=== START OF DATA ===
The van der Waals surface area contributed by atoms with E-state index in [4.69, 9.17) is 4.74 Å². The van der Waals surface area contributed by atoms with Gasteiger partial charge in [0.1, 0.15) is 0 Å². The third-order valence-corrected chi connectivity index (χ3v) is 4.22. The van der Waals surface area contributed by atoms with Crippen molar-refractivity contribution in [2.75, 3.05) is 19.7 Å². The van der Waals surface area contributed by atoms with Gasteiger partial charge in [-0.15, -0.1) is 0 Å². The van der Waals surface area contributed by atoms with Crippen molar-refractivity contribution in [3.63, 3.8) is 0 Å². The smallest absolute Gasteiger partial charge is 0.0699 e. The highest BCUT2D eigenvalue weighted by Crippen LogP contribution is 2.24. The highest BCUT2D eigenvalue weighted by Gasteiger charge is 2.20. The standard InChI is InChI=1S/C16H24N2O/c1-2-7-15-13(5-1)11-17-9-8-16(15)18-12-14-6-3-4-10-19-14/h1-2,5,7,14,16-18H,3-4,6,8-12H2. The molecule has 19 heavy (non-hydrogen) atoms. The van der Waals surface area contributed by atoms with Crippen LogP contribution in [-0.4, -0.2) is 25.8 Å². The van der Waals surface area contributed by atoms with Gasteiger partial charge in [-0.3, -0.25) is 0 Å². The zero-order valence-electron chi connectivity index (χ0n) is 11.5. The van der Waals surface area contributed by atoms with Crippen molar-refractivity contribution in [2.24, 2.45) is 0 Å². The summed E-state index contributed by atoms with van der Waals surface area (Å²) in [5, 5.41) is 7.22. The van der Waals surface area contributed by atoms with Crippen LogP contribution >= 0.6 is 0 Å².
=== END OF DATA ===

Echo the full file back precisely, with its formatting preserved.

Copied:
The van der Waals surface area contributed by atoms with E-state index in [4.69, 9.17) is 4.74 Å². The van der Waals surface area contributed by atoms with Gasteiger partial charge in [0.1, 0.15) is 0 Å². The third-order valence-corrected chi connectivity index (χ3v) is 4.22. The van der Waals surface area contributed by atoms with Crippen molar-refractivity contribution in [2.75, 3.05) is 19.7 Å². The van der Waals surface area contributed by atoms with Gasteiger partial charge in [-0.15, -0.1) is 0 Å². The van der Waals surface area contributed by atoms with Crippen molar-refractivity contribution in [3.63, 3.8) is 0 Å². The smallest absolute Gasteiger partial charge is 0.0699 e. The highest BCUT2D eigenvalue weighted by Crippen LogP contribution is 2.24. The highest BCUT2D eigenvalue weighted by Gasteiger charge is 2.20. The standard InChI is InChI=1S/C16H24N2O/c1-2-7-15-13(5-1)11-17-9-8-16(15)18-12-14-6-3-4-10-19-14/h1-2,5,7,14,16-18H,3-4,6,8-12H2. The molecule has 19 heavy (non-hydrogen) atoms. The van der Waals surface area contributed by atoms with Crippen LogP contribution in [-0.4, -0.2) is 25.8 Å². The van der Waals surface area contributed by atoms with Gasteiger partial charge in [-0.3, -0.25) is 0 Å². The zero-order valence-electron chi connectivity index (χ0n) is 11.5. The van der Waals surface area contributed by atoms with Crippen molar-refractivity contribution in [2.24, 2.45) is 0 Å². The summed E-state index contributed by atoms with van der Waals surface area (Å²) in [5, 5.41) is 7.22. The van der Waals surface area contributed by atoms with Crippen LogP contribution >= 0.6 is 0 Å².